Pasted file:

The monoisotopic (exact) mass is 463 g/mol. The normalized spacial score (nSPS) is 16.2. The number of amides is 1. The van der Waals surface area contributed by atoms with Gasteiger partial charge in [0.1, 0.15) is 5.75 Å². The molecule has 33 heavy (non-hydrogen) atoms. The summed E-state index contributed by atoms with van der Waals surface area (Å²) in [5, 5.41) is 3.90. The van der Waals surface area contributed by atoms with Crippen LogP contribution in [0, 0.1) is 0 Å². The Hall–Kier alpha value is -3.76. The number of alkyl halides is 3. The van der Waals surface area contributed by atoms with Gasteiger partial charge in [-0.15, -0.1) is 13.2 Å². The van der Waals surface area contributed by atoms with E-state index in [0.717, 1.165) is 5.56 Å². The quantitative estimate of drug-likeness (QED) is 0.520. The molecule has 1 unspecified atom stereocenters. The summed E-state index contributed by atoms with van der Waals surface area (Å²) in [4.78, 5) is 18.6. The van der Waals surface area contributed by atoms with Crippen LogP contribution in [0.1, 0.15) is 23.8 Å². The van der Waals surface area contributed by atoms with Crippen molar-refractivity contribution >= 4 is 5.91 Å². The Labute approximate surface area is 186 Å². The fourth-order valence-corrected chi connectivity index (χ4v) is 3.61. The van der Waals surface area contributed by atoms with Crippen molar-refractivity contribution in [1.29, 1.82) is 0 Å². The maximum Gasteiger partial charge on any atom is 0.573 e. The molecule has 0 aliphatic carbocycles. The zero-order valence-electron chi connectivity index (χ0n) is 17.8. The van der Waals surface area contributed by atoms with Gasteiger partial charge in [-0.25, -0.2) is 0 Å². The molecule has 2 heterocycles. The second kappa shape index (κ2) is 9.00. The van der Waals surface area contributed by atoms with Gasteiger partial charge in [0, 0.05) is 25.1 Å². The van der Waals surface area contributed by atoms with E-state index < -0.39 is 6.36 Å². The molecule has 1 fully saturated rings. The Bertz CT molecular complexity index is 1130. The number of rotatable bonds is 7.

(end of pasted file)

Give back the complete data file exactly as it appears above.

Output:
The monoisotopic (exact) mass is 463 g/mol. The normalized spacial score (nSPS) is 16.2. The number of amides is 1. The van der Waals surface area contributed by atoms with Gasteiger partial charge in [0.1, 0.15) is 5.75 Å². The molecule has 33 heavy (non-hydrogen) atoms. The summed E-state index contributed by atoms with van der Waals surface area (Å²) in [5, 5.41) is 3.90. The van der Waals surface area contributed by atoms with Crippen LogP contribution in [0, 0.1) is 0 Å². The Hall–Kier alpha value is -3.76. The number of alkyl halides is 3. The van der Waals surface area contributed by atoms with Gasteiger partial charge in [-0.15, -0.1) is 13.2 Å². The van der Waals surface area contributed by atoms with E-state index in [0.717, 1.165) is 5.56 Å². The quantitative estimate of drug-likeness (QED) is 0.520. The molecule has 1 unspecified atom stereocenters. The summed E-state index contributed by atoms with van der Waals surface area (Å²) in [4.78, 5) is 18.6. The van der Waals surface area contributed by atoms with Crippen LogP contribution in [0.1, 0.15) is 23.8 Å². The van der Waals surface area contributed by atoms with Crippen molar-refractivity contribution >= 4 is 5.91 Å². The Labute approximate surface area is 186 Å². The fourth-order valence-corrected chi connectivity index (χ4v) is 3.61. The van der Waals surface area contributed by atoms with Crippen molar-refractivity contribution in [1.29, 1.82) is 0 Å². The maximum Gasteiger partial charge on any atom is 0.573 e. The molecule has 0 aliphatic carbocycles. The zero-order valence-electron chi connectivity index (χ0n) is 17.8. The van der Waals surface area contributed by atoms with Gasteiger partial charge in [-0.25, -0.2) is 0 Å². The molecule has 2 heterocycles. The second kappa shape index (κ2) is 9.00. The van der Waals surface area contributed by atoms with Gasteiger partial charge in [0, 0.05) is 25.1 Å². The van der Waals surface area contributed by atoms with E-state index < -0.39 is 6.36 Å². The molecule has 1 fully saturated rings. The Bertz CT molecular complexity index is 1130. The number of rotatable bonds is 7.